A former city employee who worked at South Park Community Center was fined $3,000 for violating the Seattle Ethics Code.

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A former city employee at South Park Community Center violated the Seattle Ethics Code when she used her official position in dealings with family members and a private youth-baseball club, the Seattle Ethics and Elections Commission (SEEC) ruled Wednesday.

Carmen Martinez, who worked in the Parks and Recreation department, was fined $3,000 for three separate infractions.

Martinez, a recreation-program specialist assigned to the community center in Southwest Seattle until she was fired in October 2014, was acting as a city employee in July 2013 when she submitted a request for $900 from the nonprofit South Park Associated Recreation Council to an uncle, Gilbert Aguilar, for “instruction,” SEEC charging papers say. The council made the payment.

Martinez had used her city email the month before to verify to a Kent Municipal Court probation officer that a nephew, Jeffrey Creamer, had performed community service at the community center, the papers say.

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In January 2013, Martinez had applied for affiliation with the Major League Baseball (MLB) Reviving Baseball in Inner Cities charity program using the community center’s address and phone number, the council’s nonprofit tax-identification number and her own city email, the papers say.

The youth-baseball team admitted into the MLB program, however, was a private club called Bandidos Baseball, according to the papers.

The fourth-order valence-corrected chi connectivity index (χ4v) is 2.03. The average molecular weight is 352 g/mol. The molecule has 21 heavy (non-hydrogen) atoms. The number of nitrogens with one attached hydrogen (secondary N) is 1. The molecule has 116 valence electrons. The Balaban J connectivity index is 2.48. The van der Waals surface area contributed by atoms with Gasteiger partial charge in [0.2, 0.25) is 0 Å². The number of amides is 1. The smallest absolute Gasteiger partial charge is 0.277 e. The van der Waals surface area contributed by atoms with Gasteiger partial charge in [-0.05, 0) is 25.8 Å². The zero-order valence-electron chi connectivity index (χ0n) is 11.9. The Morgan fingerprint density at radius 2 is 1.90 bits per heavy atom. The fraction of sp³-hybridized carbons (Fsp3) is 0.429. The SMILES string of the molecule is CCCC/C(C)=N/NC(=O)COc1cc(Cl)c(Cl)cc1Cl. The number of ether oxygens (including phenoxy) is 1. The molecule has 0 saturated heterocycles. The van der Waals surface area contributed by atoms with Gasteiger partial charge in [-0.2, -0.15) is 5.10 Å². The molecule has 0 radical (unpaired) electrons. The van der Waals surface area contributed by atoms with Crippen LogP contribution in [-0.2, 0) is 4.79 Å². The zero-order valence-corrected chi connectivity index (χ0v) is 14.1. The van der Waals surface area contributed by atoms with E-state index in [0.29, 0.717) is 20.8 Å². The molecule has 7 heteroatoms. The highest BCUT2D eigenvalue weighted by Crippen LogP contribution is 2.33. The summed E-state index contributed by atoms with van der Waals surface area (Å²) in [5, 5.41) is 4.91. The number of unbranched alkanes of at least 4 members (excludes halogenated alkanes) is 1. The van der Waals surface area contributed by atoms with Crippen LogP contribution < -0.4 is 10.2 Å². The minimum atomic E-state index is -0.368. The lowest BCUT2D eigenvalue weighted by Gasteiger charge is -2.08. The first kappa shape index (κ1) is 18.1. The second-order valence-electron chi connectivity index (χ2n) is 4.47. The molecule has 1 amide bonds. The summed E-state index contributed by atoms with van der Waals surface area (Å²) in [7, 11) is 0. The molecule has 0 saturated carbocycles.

In September 2013, Martinez requested a $2,322 reimbursement from the MLB program for “tournament expenses” related to a trip to California, again using the community center’s address and the council’s tax number, the papers say. She asked that a check be written to “Seattle RBI Baseball.”

When the MLB program issued the check in October 2013, Martinez received it and deposited it into a private Bandidos bank account, according to the papers.

The Bandidos Baseball website lists Martinez as team director and Aguilar as general manager.

Efforts to reach Martinez by phone and email Wednesday afternoon were unsuccessful.

The SEEC charged her with performing official duties in which it “would appear to a reasonable person … that her judgment was impaired because of the familial relationship.” It also charged her with using her position for what was — or at least what appeared to be — a noncity purpose.

Martinez, who in 2010 received the city’s annual Latino Heritage Award from then-Mayor Mike McGinn for her work in South Park, contested the charges at a hearing Wednesday.

“She said she was acting in the name of the city for what she considered good purposes, but it was not authorized,” SEEC Chairman Bruce Carter said.

The SEEC has not requested that Martinez pay any restitution for payments her uncle and the baseball club received and has not referred the matter for criminal prosecution, as it sometimes does, Executive Director Wayne Barnett said.

SEEC fines range up to more than $10,000 but average roughly $1,000, Barnett said.